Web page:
Who Is Liable in a New York Car Accident?

author by Vincent Andrew Apicella on Jun. 05, 2024

Accident & Injury Accident & Injury  Car Accident Accident & Injury  Personal Injury 

Summary: In New York car accidents, liability is based on negligence and a "pure comparative negligence" system, allowing recovery of damages reduced by fault percentage. No-fault insurance covers economic losses, but serious injuries can bypass these limits.

Car accidents can be traumatic and confusing events, often leaving those involved with numerous questions about what to do next. One of the most pressing concerns is determining liability – who is responsible for the accident and the resulting damages? In New York, establishing liability can be complex due to the state's specific laws and regulations. Here's a breakdown to help you understand who might be liable in a New York car accident.


Understanding New York's No-Fault Insurance Law

New York operates under a no-fault insurance system. This means that your insurance company will generally cover your medical expenses and lost wages after a car accident, regardless of who caused the accident. This system is designed to ensure that victims receive prompt payment for their out-of-pocket losses.


However, no-fault insurance does not cover all types of damages. For instance, it doesn't compensate for pain and suffering or other non-economic damages. To pursue compensation for these losses, you must meet the "serious injury" threshold defined by New York law.


What Constitutes a Serious Injury?

In New York, a serious injury is generally defined as:

  • Death
  • Dismemberment
  • Significant disfigurement
  • Fractures
  • Loss of a fetus
  • Permanent loss of use of a body organ, member, function, or system
  • Permanent consequential limitation of use of a body organ or member
  • Significant limitation of use of a body function or system
  • A medically determined injury or impairment of a non-permanent nature that prevents the injured person from performing substantially all of the material acts that constitute such person's usual and customary daily activities for not less than 90 days during the 180 days immediately following the occurrence of the injury or impairment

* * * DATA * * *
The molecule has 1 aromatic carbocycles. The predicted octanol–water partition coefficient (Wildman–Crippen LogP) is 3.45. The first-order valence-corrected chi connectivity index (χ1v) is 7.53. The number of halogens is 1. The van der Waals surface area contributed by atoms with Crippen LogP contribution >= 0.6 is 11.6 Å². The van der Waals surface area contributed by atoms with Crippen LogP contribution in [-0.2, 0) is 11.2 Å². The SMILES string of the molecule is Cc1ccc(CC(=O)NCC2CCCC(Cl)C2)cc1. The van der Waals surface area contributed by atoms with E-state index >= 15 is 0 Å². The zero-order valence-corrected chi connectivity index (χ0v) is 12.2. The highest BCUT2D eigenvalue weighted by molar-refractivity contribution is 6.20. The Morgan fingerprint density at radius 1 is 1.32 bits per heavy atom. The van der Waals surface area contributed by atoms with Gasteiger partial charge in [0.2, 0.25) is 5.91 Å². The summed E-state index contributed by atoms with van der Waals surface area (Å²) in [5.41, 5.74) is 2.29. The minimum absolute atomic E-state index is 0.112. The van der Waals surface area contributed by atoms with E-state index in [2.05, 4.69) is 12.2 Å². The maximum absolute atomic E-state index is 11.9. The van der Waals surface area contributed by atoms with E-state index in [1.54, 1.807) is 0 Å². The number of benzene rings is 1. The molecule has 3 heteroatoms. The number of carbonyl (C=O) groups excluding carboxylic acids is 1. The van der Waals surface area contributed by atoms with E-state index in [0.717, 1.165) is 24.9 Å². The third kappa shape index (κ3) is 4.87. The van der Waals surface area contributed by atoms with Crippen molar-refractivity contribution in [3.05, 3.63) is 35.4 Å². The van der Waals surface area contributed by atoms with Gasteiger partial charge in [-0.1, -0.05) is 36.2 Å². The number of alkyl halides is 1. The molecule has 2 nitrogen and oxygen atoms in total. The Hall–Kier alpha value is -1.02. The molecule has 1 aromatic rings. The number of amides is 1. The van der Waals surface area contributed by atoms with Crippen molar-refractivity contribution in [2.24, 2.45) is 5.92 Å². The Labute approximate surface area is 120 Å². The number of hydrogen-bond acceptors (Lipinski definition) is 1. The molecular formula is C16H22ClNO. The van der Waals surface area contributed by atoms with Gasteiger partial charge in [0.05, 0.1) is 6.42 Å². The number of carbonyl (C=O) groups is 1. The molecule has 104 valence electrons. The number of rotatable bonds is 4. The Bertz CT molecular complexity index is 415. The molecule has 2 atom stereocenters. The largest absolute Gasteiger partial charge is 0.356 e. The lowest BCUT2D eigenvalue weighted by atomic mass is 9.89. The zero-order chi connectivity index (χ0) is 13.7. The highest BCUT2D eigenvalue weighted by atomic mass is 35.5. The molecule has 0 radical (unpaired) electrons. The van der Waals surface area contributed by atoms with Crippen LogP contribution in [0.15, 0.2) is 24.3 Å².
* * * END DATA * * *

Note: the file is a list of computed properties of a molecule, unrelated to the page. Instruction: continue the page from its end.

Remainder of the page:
If your injuries meet this threshold, you can file a lawsuit against the at-fault driver for additional damages.


Determining Fault in a Car Accident

Determining fault in a New York car accident typically involves proving negligence. Negligence is the failure to exercise reasonable care which harms another person. To establish negligence, you must prove the following:

  1. Duty of Care: The at-fault driver owed you a duty of care. All drivers have a legal obligation to drive safely and follow traffic laws.
  2. Breach of Duty: The at-fault driver breached this duty by acting carelessly or recklessly. Examples include speeding, running a red light, or driving under the influence of alcohol or drugs.
  3. Causation: The breach of duty directly caused the accident and your injuries. You must show that the accident would not have occurred if not for the at-fault driver's actions.
  4. Damages: You suffered actual damages as a result of the accident. This can include medical bills, lost wages, and pain and suffering.


Shared Fault and Comparative Negligence

New York follows a "pure comparative negligence" rule. This means that even if you are partially at fault for the accident, you can still recover damages. However, your compensation will be reduced by your percentage of fault. For example, if you are found to be 20% at fault for the accident and your damages total $100,000, you would receive $80,000.


Common Scenarios of Liability

Liability in car accidents can vary based on the circumstances. Here are some common scenarios:

  • Rear-End Collisions: Generally, the driver who rear-ends another vehicle is considered at fault. They are expected to maintain a safe distance and be able to stop safely.
  • Intersection Accidents: Determining fault in intersection accidents can be complex. It often depends on which driver violated traffic laws, such as running a red light or failing to yield the right of way.
  • Left-Turn Accidents: Drivers making left turns are usually found liable if they collide with an oncoming vehicle, as oncoming traffic typically has the right of way.


Steps to Take After a Car Accident

If you are involved in a car accident, taking the following steps can help protect your rights and establish liability:

  1. Call the Police: Always report the accident to the police and obtain a copy of the police report.
  2. Gather Evidence: Take photos of the accident, vehicle damage, and any visible injuries. Collect contact information from witnesses.
  3. Seek Medical Attention: Even if you feel fine, get a medical evaluation to document any injuries.
  4. Notify Your Insurance Company: Report the accident to your insurance company as soon as possible.
  5. Consult an Attorney: Consider consulting a New York personal injury attorney to help navigate the complexities of New York's car accident laws and to ensure you receive fair compensation.


Determining liability in a New York car accident involves understanding the state's no-fault insurance laws, establishing negligence, and considering shared fault principles. If you are involved in a car accident, it's crucial to take immediate steps to protect your rights and consult a legal professional to guide you through the process. With the right approach, you can secure the compensation you deserve for your injuries and losses.

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